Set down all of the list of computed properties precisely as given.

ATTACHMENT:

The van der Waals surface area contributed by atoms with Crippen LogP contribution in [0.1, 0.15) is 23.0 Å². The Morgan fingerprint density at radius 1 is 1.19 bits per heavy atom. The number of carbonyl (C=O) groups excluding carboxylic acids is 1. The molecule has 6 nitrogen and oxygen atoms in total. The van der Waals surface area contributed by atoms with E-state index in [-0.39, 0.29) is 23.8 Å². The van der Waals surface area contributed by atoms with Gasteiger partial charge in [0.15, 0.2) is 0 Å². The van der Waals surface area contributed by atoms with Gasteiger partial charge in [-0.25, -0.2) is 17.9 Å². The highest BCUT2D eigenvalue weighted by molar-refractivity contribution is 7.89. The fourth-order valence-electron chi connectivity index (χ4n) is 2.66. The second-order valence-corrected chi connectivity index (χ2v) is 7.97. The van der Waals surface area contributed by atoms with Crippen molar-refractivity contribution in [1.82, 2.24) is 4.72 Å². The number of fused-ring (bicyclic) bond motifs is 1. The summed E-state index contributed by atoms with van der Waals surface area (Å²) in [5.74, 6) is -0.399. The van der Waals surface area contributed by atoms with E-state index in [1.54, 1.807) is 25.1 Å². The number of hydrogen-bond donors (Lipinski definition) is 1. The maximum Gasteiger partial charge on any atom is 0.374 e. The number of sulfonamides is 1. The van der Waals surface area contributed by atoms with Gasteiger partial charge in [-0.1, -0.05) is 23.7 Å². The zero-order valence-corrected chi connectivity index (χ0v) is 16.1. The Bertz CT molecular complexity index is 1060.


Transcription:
The van der Waals surface area contributed by atoms with Crippen LogP contribution in [0.1, 0.15) is 23.0 Å². The Morgan fingerprint density at radius 1 is 1.19 bits per heavy atom. The number of carbonyl (C=O) groups excluding carboxylic acids is 1. The molecule has 6 nitrogen and oxygen atoms in total. The van der Waals surface area contributed by atoms with E-state index in [-0.39, 0.29) is 23.8 Å². The van der Waals surface area contributed by atoms with Gasteiger partial charge in [0.15, 0.2) is 0 Å². The van der Waals surface area contributed by atoms with Gasteiger partial charge in [-0.25, -0.2) is 17.9 Å². The highest BCUT2D eigenvalue weighted by molar-refractivity contribution is 7.89. The fourth-order valence-electron chi connectivity index (χ4n) is 2.66. The second-order valence-corrected chi connectivity index (χ2v) is 7.97. The van der Waals surface area contributed by atoms with Crippen molar-refractivity contribution in [1.82, 2.24) is 4.72 Å². The number of fused-ring (bicyclic) bond motifs is 1. The summed E-state index contributed by atoms with van der Waals surface area (Å²) in [5.74, 6) is -0.399. The van der Waals surface area contributed by atoms with E-state index in [1.54, 1.807) is 25.1 Å². The number of hydrogen-bond donors (Lipinski definition) is 1. The maximum Gasteiger partial charge on any atom is 0.374 e. The number of sulfonamides is 1. The van der Waals surface area contributed by atoms with Gasteiger partial charge in [-0.1, -0.05) is 23.7 Å². The zero-order valence-corrected chi connectivity index (χ0v) is 16.1. The Bertz CT molecular complexity index is 1060.